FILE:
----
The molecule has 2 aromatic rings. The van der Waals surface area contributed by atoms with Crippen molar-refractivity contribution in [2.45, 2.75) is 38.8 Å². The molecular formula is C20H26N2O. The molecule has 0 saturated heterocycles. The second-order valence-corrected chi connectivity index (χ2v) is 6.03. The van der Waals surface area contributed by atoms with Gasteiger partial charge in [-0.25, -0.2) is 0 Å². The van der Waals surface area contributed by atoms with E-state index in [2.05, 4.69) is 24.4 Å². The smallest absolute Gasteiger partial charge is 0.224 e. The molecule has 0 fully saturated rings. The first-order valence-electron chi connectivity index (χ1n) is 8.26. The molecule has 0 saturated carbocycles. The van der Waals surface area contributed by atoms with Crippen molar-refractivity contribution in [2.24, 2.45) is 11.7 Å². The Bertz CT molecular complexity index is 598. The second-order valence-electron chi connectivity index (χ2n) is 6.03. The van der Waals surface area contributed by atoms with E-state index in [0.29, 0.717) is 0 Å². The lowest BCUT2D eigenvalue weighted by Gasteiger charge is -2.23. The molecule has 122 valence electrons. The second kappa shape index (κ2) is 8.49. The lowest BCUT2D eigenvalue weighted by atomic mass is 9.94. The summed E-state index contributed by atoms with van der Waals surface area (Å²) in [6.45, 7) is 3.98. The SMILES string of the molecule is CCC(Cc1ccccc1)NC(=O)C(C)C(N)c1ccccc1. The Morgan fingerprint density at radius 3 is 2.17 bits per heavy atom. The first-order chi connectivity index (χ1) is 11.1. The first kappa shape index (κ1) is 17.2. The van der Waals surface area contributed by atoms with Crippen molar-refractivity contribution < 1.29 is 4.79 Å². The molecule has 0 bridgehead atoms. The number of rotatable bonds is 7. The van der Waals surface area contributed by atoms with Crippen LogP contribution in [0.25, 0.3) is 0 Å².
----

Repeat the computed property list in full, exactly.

The molecule has 2 aromatic rings. The van der Waals surface area contributed by atoms with Crippen molar-refractivity contribution in [2.45, 2.75) is 38.8 Å². The molecular formula is C20H26N2O. The molecule has 0 saturated heterocycles. The second-order valence-corrected chi connectivity index (χ2v) is 6.03. The van der Waals surface area contributed by atoms with Gasteiger partial charge in [-0.25, -0.2) is 0 Å². The van der Waals surface area contributed by atoms with E-state index in [2.05, 4.69) is 24.4 Å². The smallest absolute Gasteiger partial charge is 0.224 e. The molecule has 0 fully saturated rings. The first-order valence-electron chi connectivity index (χ1n) is 8.26. The molecule has 0 saturated carbocycles. The van der Waals surface area contributed by atoms with Crippen molar-refractivity contribution in [2.24, 2.45) is 11.7 Å². The Bertz CT molecular complexity index is 598. The second-order valence-electron chi connectivity index (χ2n) is 6.03. The van der Waals surface area contributed by atoms with E-state index in [0.29, 0.717) is 0 Å². The lowest BCUT2D eigenvalue weighted by Gasteiger charge is -2.23. The molecule has 122 valence electrons. The second kappa shape index (κ2) is 8.49. The lowest BCUT2D eigenvalue weighted by atomic mass is 9.94. The summed E-state index contributed by atoms with van der Waals surface area (Å²) in [6.45, 7) is 3.98. The SMILES string of the molecule is CCC(Cc1ccccc1)NC(=O)C(C)C(N)c1ccccc1. The Morgan fingerprint density at radius 3 is 2.17 bits per heavy atom. The first-order chi connectivity index (χ1) is 11.1. The first kappa shape index (κ1) is 17.2. The van der Waals surface area contributed by atoms with Crippen molar-refractivity contribution < 1.29 is 4.79 Å². The molecule has 0 bridgehead atoms. The number of rotatable bonds is 7. The van der Waals surface area contributed by atoms with Crippen LogP contribution in [0.25, 0.3) is 0 Å².